This is why people say Zen is very predictable [laughs] when the ???, very predictable. It is hard to understand, but because you try to understand it, it is hard [laughs]. If you don’t, it is not so hard. If you live in a monastery, and if you live with students, and if you are trying to figure out where to put your finger. Oh, this is not good. This way and that way, soon you can put it in the right place. I think, oh no [laughs]. Not like this. Oh [laughs, laughter]. If you try many times, you will understand how to put it. This is Zen [laughs].

If you try to describe how you put it on your finger, you must write a book about it [laughter]. How to put it. You should describe the shape of the.... [Could be a gap in tape here.]

…kotsu3 And [laughs] you should weigh it, each part of the staff. And it takes a long, long time to [laughs] find out where you should put your teeth. But without clinging to these kinds of instructions, if you try many, many times, you can do it.

No one knows if a stone is heavy or light. So, how do you know it? Do you weigh each stone [laughs] with a scale? You don’t, you pick it up. When you pick up a stone, you prepare for some certain weight. And when you pick up cotton, you don’t try to use so much power. And you can tell how much. You don’t know how you know how many pounds it weighs. But you know how much power is necessary for lifting the stone. If you see a stone, you work with appropriate power. So, if someone puts a paper basket—paper and diapers… [possible gap in tape here]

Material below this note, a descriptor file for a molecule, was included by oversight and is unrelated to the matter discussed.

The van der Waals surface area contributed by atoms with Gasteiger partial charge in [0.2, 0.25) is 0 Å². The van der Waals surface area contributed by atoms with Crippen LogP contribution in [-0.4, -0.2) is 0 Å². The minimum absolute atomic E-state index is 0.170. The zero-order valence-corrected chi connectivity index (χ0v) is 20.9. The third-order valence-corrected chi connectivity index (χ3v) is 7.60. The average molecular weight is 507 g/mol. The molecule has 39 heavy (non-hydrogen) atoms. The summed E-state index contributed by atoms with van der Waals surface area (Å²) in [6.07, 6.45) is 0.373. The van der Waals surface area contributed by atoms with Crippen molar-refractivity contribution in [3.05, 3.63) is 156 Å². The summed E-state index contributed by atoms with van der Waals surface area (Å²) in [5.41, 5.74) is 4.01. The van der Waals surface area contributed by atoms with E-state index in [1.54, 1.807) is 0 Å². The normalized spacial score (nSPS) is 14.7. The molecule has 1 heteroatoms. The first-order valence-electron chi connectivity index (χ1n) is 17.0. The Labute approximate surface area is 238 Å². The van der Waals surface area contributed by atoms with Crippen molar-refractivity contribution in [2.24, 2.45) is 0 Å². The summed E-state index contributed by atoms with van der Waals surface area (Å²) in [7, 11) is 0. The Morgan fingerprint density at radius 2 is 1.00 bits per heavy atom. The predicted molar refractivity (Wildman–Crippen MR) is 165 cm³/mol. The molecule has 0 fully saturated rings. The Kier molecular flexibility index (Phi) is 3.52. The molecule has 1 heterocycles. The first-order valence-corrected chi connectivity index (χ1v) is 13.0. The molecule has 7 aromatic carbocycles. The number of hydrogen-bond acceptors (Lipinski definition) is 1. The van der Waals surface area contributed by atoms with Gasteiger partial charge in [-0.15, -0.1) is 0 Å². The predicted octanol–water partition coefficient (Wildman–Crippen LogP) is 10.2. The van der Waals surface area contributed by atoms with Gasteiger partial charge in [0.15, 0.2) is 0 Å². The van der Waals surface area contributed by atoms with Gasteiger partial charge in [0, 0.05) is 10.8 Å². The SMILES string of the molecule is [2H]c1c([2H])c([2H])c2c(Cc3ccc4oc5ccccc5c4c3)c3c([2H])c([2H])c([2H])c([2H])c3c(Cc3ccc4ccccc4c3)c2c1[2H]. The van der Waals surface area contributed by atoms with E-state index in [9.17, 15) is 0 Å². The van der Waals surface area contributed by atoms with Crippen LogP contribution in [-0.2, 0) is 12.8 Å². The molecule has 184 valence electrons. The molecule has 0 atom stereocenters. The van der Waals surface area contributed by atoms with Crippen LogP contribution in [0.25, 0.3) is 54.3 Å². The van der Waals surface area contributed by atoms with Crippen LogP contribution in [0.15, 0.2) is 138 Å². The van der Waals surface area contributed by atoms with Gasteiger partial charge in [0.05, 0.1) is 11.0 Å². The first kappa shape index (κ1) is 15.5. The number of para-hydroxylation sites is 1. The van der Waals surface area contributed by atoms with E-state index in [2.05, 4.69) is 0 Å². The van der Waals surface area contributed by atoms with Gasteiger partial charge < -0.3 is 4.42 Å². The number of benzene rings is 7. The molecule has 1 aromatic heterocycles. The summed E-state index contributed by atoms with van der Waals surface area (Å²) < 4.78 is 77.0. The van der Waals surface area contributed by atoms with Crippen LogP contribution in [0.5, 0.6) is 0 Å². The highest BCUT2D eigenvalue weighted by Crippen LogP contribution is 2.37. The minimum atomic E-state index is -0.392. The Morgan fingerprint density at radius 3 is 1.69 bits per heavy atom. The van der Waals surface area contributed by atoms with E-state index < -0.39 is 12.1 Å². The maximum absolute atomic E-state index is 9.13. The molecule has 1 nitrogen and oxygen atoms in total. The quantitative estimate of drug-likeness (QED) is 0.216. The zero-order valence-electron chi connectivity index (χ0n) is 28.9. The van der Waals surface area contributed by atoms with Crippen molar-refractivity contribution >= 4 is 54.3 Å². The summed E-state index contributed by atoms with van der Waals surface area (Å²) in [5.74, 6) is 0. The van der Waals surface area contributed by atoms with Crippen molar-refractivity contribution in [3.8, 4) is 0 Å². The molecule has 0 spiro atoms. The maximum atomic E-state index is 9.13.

…strong power. And if it is basketball [laughs, laughter]. This is Zen… [possible gap in tape here]

…goes on about instructions. So, whether it is good or bad, this is what they left. And your friend or teacher knows what kind of experience you have in your practice, and you will get very adequate and appropriately helpful instructions. So anyway, you can do this, but it does not mean to force your way on something—actually this is the best way to study Zen every day.

Do you have some questions? We have five minutes more. Hai.

Student A: How is it possible to stand on the ground? [Suzuki laughs] and be unsupported. No support.

Suzuki: No support.

Student: And still stay on the ground?

Suzuki: Uhm hm, you can’t do that.

[Tape turned over]